The Ukrainian infantry in trenches has to carry this terrible load on its shoulders and pay with its blood for every single day we’re not seeing any significant Russian progress. When this is over, we will spend a decade mourning our dead.

And the Ukrainian command, with its limited resources, too often makes a bid on the persistence and combat heroism of their soldiers, bringing them to extreme exhaustion.

The Ukrainian death toll is horrifying. We do not know the exact number, but based on estimates confirmed by Ukrainian officials, it’s way over 10,000 killed in action at this point. The price behind the relatively stable present situation now is beyond imaginable.

This war is a mess.

It’s foolish to imagine it as a tale of a shining knight slaying the evil dragon in just one strike with a magic sword.

Yet, it’s even more foolish to fall into despair now — given all the progress Ukraine has already made.

Over these months, we’ve made our way from the West not giving us a chance against Russia and providing us with weapons for guerrilla warfare — to the West talking about the war until victory and sending us advanced artillery, air defense, missiles, kamikaze drones, and vehicles worth billions of dollars.

We’ve made the way from Russia standing just at the gate of Kyiv to Russia hastily recruiting convicts as cannon fodder and forming poorly-trained “volunteer battalions” motivated by nothing but a chance to earn at least some money.

Russia’s offensive potential has been degraded to the point of being able to gain just very marginal, painfully slow, and barely meaningful territorial gains in some sections of the Donbas front line, where it can still create a heavy concentration of manpower and artillery.

Battle to end the war: Ukraine's chance to get edge over Russia


The Battle of Donbas has been the very focus of Russia’s war effort for over four months now. Nonetheless, it’s not even close to completing the seizure of the whole region.

So no — when Russia spends weeks and enormous resources to push the Ukrainian military out of Pisky, a small ruined town outside of Donetsk — it does not mean “the Ukrainian front is collapsing,” as some would say.

And no — when the Ukrainian military decides to retreat to yet another local defensive line following a long battle, this does not mean that “Russia is winning this war.”

Because victory comes as your enemy’s military force is defeated and destroyed to the point of being unable to keep on fighting — not when you occupy a useless heap of ruins and ashes that used to be a city.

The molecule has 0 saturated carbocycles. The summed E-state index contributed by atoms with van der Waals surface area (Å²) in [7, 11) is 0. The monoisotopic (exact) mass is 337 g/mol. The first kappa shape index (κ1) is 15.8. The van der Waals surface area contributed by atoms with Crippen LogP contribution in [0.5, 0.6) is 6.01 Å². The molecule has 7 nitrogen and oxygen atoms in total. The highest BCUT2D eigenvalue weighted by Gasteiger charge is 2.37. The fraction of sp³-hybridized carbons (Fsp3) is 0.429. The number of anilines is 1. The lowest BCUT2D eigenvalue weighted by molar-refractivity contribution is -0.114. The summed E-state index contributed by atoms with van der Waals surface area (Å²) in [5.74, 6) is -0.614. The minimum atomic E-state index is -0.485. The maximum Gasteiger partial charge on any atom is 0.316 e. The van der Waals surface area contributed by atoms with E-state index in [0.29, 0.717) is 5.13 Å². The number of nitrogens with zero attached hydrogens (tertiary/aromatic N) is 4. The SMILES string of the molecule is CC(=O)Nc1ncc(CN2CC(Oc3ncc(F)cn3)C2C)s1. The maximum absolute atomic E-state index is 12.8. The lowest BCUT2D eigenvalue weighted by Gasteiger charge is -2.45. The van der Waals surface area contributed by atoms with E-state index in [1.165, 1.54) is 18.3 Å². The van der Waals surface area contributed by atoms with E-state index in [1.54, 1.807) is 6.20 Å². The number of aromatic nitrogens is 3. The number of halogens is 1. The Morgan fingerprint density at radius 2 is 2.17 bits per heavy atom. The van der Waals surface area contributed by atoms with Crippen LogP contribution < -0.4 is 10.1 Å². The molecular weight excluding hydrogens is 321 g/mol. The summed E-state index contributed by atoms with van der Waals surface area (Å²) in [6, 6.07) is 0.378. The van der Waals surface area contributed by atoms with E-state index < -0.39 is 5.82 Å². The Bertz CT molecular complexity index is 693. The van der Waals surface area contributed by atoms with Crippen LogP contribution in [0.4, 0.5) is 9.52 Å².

Foreign military assistance is indeed still far from enough to surely win this war. But six months ago, we could only dream of having M142 HIMARS systems. Right now, they continue wiping out Russian ammo dumps and mercenary headquarters all along the front line.

It is the blood of the Ukrainian Armed Forces that has made a difference. Along with the effort of so many other people in Ukraine and beyond who are bringing us closer to ultimate success.

So, in other words — stop whining about this war.

Whining does not help. We have already come very far, and much more is yet to be done. A lot of artillery pieces and tons of munitions are yet to be agreed on and delivered, and a lot of issues within the Ukrainian war effort are yet to be exposed and fixed.

Ukraine now has an increasingly good chance to prevail, unless we decide to dive deep into self-inflicted hopelessness.

Be a part of a solution in any way you can, or get out of the way.

Illia Ponomarenko is the defense and security reporter at the Kyiv Independent. He has reported about the war in eastern Ukraine since the conflict’s earliest days.

___________________________________

Note from the author:

Hello! My name is Illia Ponomarenko, the guy who wrote this piece for you.

I hope you found it useful and interesting. I work day and night to bring you quality stories from Ukraine, where Russia is waging the biggest war in Europe since WWII. My little homeland, Donbas, is now the site of the worst fighting. We are helping to keep the world informed about Russian aggression. But I also need help from every one of you — to support Ukrainian wartime journalism by donating to the Kyiv Independent and becoming our patron. Together, we can help bring peace to Ukraine.

Before you skip this banner, we want to tell you something…

The Kyiv Independent doesn’t depend on a wealthy owner or an oligarch — in 2023, 80% of our revenue was from reader contributions . It’s thanks to them that we don’t have to rely on a single owner.

Support us now and help maintain our independent model and keep our articles free for everyone. Your contributions allow us to cover journalists’ salaries, report from the front lines, and fund projects like our War Crimes Investigations Unit.